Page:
By Karan Kochhar
Nigeria is in the midst of unrelenting problems. An insurgency by Boko Haram has caused more than 2 million people to flee their homes and seek refuge in aid camps. What was known as food scarcity a few years ago has turned into a full-scale famine. Citizens of North-East Nigeria, the area most affected by the insurgency, continue to face appalling poverty and malnutrition. The crisis does not seem to abate, despite efforts of the Nigerian Government and international aid agencies.
While the nation has been reeling due to severe food shortages and low nutrition levels for the past decade, international agencies have only recently come to terms with the grim situation in Nigeria. Though international aid has come to the rescue, rampant corruption in the country has led to large parts of the food aid being stolen.
Violence is the prime cause of the famine
Boko Haram, a radical Islamic group, has created a sense of insecurity in the north-eastern region of the country. Through a series of bombings, killings and abductions, the group has caused the displacement of millions of people. People living in the states of Borno, Adamawa, and Yobe have traditionally worked at plantations, growing staple food items such as millets, cowpeas and rice. However, in the wake of the violence created by Boko Haram, the farmers have fled, leaving the plantation land vacant. The agricultural infrastructure has been destroyed as these vast areas of land went on to serve as battlefields against the government forces.
Although government forces have won some areas back, farmers are still not willing to return to the land for the planting season. They are apprehensive because of the proliferation of landmines and improvised explosive devices. Further, without any financial support from the government, any farmer would face extreme difficulties in developing the infrastructure required for plantation. Diminished agricultural output has inevitably contributed to the food shortages in Nigeria.
Food aid: A rare necessity
The people who were able to escape the brutalities of Boko Haram are being forced to seek refuge in overcrowded camps located in the safety net of urban centres. Maiduguri, the capital of Borno State, has seen its population double due to the influx of refugees. While the number of Internally Displaced People (IDP) in the camps has increased, food supplies have remained scant. This is due to an agricultural sector weakened by poor rainfall and a virtually diminished agricultural production from the North.
All this also comes at a time when nutrition levels in Nigeria are plummeting, with 10% of the children in camps facing acute malnutrition. More than 7 million people in states of Borno, Adamawa and Yobe (out of which more than 50% are children), are in dire of need of humanitarian assistance.
Recognising the deteriorating situation, humanitarian agencies and world leaders met in Oslo this February to discuss the ongoing food crisis. Studies show that almost a billion dollars are required to combat the famine in Nigeria and at the end of the conference, delegates pledged $672 million in aid. This is a significant step towards tackling an issue that has long been neglected by the world.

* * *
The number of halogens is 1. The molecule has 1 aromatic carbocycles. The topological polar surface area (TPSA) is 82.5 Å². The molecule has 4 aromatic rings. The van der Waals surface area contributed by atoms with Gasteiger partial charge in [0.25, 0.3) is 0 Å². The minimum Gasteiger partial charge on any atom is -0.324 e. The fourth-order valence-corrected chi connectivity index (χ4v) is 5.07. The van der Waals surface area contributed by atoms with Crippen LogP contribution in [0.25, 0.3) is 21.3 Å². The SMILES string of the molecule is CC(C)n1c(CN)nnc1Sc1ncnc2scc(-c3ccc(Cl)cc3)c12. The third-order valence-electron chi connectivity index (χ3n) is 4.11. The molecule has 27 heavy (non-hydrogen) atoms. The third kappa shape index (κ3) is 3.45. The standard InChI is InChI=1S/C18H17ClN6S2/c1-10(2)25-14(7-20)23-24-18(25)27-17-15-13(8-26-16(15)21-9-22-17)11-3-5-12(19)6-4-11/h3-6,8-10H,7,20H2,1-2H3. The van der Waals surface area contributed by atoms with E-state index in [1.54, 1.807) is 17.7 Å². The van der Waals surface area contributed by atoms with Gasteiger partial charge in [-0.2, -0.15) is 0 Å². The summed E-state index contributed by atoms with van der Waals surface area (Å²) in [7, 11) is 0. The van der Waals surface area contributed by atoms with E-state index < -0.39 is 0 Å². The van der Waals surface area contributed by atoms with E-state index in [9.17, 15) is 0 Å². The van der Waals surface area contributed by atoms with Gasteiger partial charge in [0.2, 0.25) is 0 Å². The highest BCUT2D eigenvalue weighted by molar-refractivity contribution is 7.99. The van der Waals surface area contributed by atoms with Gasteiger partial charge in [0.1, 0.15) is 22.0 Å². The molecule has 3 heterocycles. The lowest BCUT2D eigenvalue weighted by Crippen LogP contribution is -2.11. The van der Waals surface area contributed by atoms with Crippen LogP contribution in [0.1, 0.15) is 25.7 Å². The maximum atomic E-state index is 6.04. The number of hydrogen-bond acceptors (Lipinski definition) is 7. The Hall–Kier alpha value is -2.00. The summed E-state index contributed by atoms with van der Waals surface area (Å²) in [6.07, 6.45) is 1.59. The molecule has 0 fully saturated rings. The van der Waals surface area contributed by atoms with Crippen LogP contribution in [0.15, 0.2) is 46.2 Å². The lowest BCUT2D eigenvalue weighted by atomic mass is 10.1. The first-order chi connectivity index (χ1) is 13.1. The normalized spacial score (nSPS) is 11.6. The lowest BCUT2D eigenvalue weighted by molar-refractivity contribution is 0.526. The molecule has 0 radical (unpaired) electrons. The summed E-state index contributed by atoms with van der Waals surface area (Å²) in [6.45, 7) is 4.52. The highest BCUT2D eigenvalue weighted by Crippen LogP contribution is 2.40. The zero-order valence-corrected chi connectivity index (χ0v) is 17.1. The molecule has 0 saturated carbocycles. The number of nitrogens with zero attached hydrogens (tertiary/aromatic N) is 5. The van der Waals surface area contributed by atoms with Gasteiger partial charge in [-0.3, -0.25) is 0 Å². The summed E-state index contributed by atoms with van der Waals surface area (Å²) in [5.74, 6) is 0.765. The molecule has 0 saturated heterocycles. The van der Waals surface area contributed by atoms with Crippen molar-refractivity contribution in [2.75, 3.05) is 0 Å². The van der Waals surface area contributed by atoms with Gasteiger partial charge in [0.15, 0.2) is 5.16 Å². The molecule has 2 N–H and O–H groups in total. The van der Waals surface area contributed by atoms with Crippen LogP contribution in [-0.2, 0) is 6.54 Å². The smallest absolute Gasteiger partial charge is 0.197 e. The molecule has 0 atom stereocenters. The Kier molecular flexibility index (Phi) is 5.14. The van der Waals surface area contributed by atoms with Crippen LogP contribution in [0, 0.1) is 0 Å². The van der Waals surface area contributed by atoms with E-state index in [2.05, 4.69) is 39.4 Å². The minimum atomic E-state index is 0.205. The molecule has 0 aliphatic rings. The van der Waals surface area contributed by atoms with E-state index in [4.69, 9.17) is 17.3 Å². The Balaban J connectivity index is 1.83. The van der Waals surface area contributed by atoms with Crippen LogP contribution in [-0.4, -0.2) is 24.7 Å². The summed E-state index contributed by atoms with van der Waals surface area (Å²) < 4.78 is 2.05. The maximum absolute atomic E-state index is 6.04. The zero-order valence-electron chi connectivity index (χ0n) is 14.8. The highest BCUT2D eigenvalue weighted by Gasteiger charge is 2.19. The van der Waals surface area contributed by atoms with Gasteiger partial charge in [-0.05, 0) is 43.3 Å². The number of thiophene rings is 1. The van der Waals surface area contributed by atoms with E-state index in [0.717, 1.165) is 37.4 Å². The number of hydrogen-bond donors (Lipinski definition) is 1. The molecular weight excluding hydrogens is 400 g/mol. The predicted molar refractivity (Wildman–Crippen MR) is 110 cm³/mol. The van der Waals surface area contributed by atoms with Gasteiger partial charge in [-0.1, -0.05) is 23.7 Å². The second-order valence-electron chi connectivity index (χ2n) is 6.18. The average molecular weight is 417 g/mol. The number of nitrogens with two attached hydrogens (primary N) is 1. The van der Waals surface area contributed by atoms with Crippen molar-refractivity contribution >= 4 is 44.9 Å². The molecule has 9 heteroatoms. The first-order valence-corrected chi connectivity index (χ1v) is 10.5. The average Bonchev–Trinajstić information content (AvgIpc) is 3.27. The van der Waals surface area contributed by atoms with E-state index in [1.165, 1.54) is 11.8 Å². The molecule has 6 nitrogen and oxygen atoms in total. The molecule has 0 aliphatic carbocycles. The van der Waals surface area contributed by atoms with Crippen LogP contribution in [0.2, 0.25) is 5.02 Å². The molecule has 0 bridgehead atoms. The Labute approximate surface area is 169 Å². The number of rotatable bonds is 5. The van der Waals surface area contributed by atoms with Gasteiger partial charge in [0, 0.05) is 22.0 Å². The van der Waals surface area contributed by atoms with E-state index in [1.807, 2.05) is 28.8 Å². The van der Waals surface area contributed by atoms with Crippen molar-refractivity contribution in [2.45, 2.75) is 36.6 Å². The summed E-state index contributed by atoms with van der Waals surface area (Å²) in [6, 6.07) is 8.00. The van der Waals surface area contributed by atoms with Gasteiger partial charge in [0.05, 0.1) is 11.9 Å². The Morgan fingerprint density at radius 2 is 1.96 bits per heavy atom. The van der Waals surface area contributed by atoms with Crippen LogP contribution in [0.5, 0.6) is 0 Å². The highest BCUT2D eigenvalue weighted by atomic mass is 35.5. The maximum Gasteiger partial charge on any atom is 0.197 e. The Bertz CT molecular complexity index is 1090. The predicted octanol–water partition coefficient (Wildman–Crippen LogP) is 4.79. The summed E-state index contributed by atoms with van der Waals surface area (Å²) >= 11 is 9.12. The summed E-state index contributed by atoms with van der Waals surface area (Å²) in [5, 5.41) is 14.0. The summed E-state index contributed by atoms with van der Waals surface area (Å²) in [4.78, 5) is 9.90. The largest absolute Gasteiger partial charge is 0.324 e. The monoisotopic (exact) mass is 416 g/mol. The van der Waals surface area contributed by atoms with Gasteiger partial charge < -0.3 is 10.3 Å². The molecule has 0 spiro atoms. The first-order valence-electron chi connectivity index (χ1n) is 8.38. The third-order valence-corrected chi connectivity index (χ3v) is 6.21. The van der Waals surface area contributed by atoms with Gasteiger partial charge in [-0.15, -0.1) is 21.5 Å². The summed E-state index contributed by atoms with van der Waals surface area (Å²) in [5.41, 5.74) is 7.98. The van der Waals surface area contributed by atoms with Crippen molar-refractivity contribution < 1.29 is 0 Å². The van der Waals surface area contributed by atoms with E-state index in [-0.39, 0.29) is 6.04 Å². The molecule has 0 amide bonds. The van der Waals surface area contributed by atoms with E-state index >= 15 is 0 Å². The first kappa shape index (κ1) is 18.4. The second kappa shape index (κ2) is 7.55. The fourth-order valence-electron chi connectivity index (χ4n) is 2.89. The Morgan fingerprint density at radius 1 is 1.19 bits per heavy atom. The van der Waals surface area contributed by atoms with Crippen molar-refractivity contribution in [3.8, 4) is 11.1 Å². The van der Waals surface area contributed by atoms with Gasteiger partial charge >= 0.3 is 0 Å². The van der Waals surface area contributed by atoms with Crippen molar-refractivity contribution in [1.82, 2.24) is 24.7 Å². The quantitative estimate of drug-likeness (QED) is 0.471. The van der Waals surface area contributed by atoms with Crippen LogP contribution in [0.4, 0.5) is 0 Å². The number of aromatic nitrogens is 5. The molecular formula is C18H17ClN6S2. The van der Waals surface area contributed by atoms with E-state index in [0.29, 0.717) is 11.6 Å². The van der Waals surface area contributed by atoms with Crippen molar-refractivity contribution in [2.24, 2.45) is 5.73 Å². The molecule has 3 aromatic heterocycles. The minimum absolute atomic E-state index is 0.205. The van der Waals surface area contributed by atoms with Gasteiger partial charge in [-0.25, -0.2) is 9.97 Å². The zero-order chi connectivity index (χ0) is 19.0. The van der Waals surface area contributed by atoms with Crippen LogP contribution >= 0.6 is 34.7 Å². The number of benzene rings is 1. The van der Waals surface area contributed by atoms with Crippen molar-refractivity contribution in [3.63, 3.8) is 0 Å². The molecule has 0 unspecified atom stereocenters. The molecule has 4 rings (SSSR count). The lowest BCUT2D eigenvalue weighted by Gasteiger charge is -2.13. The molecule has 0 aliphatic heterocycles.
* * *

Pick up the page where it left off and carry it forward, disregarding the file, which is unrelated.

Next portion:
Corruption and distribution problems
According to a statement by the acting President of Nigeria, Yemi Osinbajo, out of every 100 trucks carrying essential food grains for the victims, 50 were not delivered. He referred to it as a case of “diversion of relief material” although it is being interpreted as theft. In a similar incident last week, the Nigerian Court sentenced two government employees for selling food earmarked for IDPs in the open market. The goods were stolen by local officials and offered as gifts to politicians for Ramadan.
In view of such cases of corruption, the National Emergency Management Agency (NEMA), the federal agency responsible for distribution of aid, has come under the scanner for graft. Kashim Shettima, the Governor of Borno, accused aid agencies of profiteering from aid meant for people fleeing from Boko Haram. Explicitly denying any allegations of corruption, NEMA officials stated that while the onus of distributing aid was on NEMA, actual physical distribution was carried out by SEMA (State Emergency Management Agency).
Distribution of food aid is in utter chaos in Nigeria, with different groups deflecting criticism. The Federal-aid agency blames the state agencies for inefficiency and corruption, while the National Government accuses UNICEF of mismanaging distribution of food aid. In any case, strict monitoring of the distribution is imperative. The lack of seriousness on the issue displayed by the different agencies portrays a bleak future for the country if this trend continues.
Funds from the Oslo meeting should garner enough eyes from the international community to monitor the distribution of food grains. On the part of the Nigerian Government, beefing up the security is paramount. While the case of missing trucks of food is still under investigation, one possibility is that terrorist cells could have attacked the convoy carrying the aid and seized it.
The government forces have been successful in their offence and were able to capture some of the areas held by Boko Haram, which is a significant step towards dealing with the crisis. However, for the situation to improve, the government must focus on the rehabilitation of farmers. This is necessary if Nigeria aims to reduce food shortages. Financial assistance has to be provided to redevelop the violence-stricken agriculture sector.
Featured Image Credits: Flickr
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